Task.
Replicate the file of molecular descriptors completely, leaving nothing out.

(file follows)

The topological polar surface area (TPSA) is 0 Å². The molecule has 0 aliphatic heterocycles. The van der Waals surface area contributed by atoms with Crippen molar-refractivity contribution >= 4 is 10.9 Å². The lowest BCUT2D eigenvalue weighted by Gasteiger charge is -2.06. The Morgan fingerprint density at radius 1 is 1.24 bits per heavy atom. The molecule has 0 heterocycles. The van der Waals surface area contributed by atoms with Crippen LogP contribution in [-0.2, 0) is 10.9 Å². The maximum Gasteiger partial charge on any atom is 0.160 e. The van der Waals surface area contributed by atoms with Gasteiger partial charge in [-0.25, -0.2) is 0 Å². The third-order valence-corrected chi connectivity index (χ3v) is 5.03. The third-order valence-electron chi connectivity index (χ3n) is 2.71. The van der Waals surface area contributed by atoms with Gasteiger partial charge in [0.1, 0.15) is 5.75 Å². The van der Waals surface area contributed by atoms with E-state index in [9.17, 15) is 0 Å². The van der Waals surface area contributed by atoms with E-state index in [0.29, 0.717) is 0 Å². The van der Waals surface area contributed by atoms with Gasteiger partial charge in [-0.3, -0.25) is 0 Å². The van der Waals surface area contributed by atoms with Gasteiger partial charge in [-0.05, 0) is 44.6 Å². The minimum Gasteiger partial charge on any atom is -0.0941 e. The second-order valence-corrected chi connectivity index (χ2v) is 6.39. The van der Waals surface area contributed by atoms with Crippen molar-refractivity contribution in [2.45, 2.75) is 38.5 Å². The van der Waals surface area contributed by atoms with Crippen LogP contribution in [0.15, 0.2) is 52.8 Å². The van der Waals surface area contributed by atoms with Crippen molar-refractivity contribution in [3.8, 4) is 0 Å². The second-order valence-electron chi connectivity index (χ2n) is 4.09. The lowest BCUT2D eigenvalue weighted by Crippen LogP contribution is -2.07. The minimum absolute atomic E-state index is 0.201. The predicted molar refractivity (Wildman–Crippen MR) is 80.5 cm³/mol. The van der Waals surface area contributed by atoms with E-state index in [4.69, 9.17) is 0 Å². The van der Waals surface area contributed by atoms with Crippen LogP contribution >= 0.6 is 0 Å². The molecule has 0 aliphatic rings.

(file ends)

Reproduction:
The topological polar surface area (TPSA) is 0 Å². The molecule has 0 aliphatic heterocycles. The van der Waals surface area contributed by atoms with Crippen molar-refractivity contribution >= 4 is 10.9 Å². The lowest BCUT2D eigenvalue weighted by Gasteiger charge is -2.06. The Morgan fingerprint density at radius 1 is 1.24 bits per heavy atom. The molecule has 0 heterocycles. The van der Waals surface area contributed by atoms with Crippen LogP contribution in [-0.2, 0) is 10.9 Å². The maximum Gasteiger partial charge on any atom is 0.160 e. The van der Waals surface area contributed by atoms with Gasteiger partial charge in [-0.25, -0.2) is 0 Å². The third-order valence-corrected chi connectivity index (χ3v) is 5.03. The third-order valence-electron chi connectivity index (χ3n) is 2.71. The van der Waals surface area contributed by atoms with Gasteiger partial charge in [0.1, 0.15) is 5.75 Å². The van der Waals surface area contributed by atoms with E-state index in [9.17, 15) is 0 Å². The van der Waals surface area contributed by atoms with E-state index in [0.29, 0.717) is 0 Å². The van der Waals surface area contributed by atoms with Gasteiger partial charge in [-0.3, -0.25) is 0 Å². The van der Waals surface area contributed by atoms with Gasteiger partial charge in [-0.05, 0) is 44.6 Å². The minimum Gasteiger partial charge on any atom is -0.0941 e. The second-order valence-corrected chi connectivity index (χ2v) is 6.39. The van der Waals surface area contributed by atoms with Crippen molar-refractivity contribution in [2.45, 2.75) is 38.5 Å². The van der Waals surface area contributed by atoms with Crippen LogP contribution in [0.15, 0.2) is 52.8 Å². The van der Waals surface area contributed by atoms with Crippen molar-refractivity contribution in [3.8, 4) is 0 Å². The second-order valence-electron chi connectivity index (χ2n) is 4.09. The lowest BCUT2D eigenvalue weighted by Crippen LogP contribution is -2.07. The minimum absolute atomic E-state index is 0.201. The predicted molar refractivity (Wildman–Crippen MR) is 80.5 cm³/mol. The van der Waals surface area contributed by atoms with E-state index in [4.69, 9.17) is 0 Å². The van der Waals surface area contributed by atoms with Crippen LogP contribution >= 0.6 is 0 Å². The molecule has 0 aliphatic rings.